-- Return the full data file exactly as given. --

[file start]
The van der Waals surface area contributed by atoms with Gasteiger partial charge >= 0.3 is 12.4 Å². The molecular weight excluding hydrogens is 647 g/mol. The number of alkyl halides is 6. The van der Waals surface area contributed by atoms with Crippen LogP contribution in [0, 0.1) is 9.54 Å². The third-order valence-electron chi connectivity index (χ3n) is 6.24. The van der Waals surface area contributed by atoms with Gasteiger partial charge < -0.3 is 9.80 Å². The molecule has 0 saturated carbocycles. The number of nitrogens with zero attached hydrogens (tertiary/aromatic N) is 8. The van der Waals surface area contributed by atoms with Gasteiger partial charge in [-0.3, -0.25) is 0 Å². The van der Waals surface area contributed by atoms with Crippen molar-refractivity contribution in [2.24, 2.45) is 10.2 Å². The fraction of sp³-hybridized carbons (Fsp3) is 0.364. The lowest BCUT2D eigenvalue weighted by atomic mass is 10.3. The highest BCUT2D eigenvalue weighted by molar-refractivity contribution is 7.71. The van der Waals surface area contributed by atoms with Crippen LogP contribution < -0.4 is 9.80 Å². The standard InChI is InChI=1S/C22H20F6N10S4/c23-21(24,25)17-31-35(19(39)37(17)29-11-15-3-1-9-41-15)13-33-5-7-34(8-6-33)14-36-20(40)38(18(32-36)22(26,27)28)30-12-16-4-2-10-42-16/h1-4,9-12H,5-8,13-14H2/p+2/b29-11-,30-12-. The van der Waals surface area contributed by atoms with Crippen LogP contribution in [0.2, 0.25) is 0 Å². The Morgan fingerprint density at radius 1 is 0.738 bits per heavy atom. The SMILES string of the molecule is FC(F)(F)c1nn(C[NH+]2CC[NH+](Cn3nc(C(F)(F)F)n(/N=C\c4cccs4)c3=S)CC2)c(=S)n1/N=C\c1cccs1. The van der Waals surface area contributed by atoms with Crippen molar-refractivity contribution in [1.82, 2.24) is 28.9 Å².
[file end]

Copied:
The van der Waals surface area contributed by atoms with Gasteiger partial charge >= 0.3 is 12.4 Å². The molecular weight excluding hydrogens is 647 g/mol. The number of alkyl halides is 6. The van der Waals surface area contributed by atoms with Crippen LogP contribution in [0, 0.1) is 9.54 Å². The third-order valence-electron chi connectivity index (χ3n) is 6.24. The van der Waals surface area contributed by atoms with Gasteiger partial charge < -0.3 is 9.80 Å². The molecule has 0 saturated carbocycles. The number of nitrogens with zero attached hydrogens (tertiary/aromatic N) is 8. The van der Waals surface area contributed by atoms with Gasteiger partial charge in [-0.3, -0.25) is 0 Å². The van der Waals surface area contributed by atoms with Crippen molar-refractivity contribution in [2.24, 2.45) is 10.2 Å². The fraction of sp³-hybridized carbons (Fsp3) is 0.364. The lowest BCUT2D eigenvalue weighted by atomic mass is 10.3. The highest BCUT2D eigenvalue weighted by molar-refractivity contribution is 7.71. The van der Waals surface area contributed by atoms with Crippen LogP contribution < -0.4 is 9.80 Å². The standard InChI is InChI=1S/C22H20F6N10S4/c23-21(24,25)17-31-35(19(39)37(17)29-11-15-3-1-9-41-15)13-33-5-7-34(8-6-33)14-36-20(40)38(18(32-36)22(26,27)28)30-12-16-4-2-10-42-16/h1-4,9-12H,5-8,13-14H2/p+2/b29-11-,30-12-. The van der Waals surface area contributed by atoms with Crippen LogP contribution in [0.2, 0.25) is 0 Å². The Morgan fingerprint density at radius 1 is 0.738 bits per heavy atom. The SMILES string of the molecule is FC(F)(F)c1nn(C[NH+]2CC[NH+](Cn3nc(C(F)(F)F)n(/N=C\c4cccs4)c3=S)CC2)c(=S)n1/N=C\c1cccs1. The van der Waals surface area contributed by atoms with Crippen molar-refractivity contribution in [1.82, 2.24) is 28.9 Å².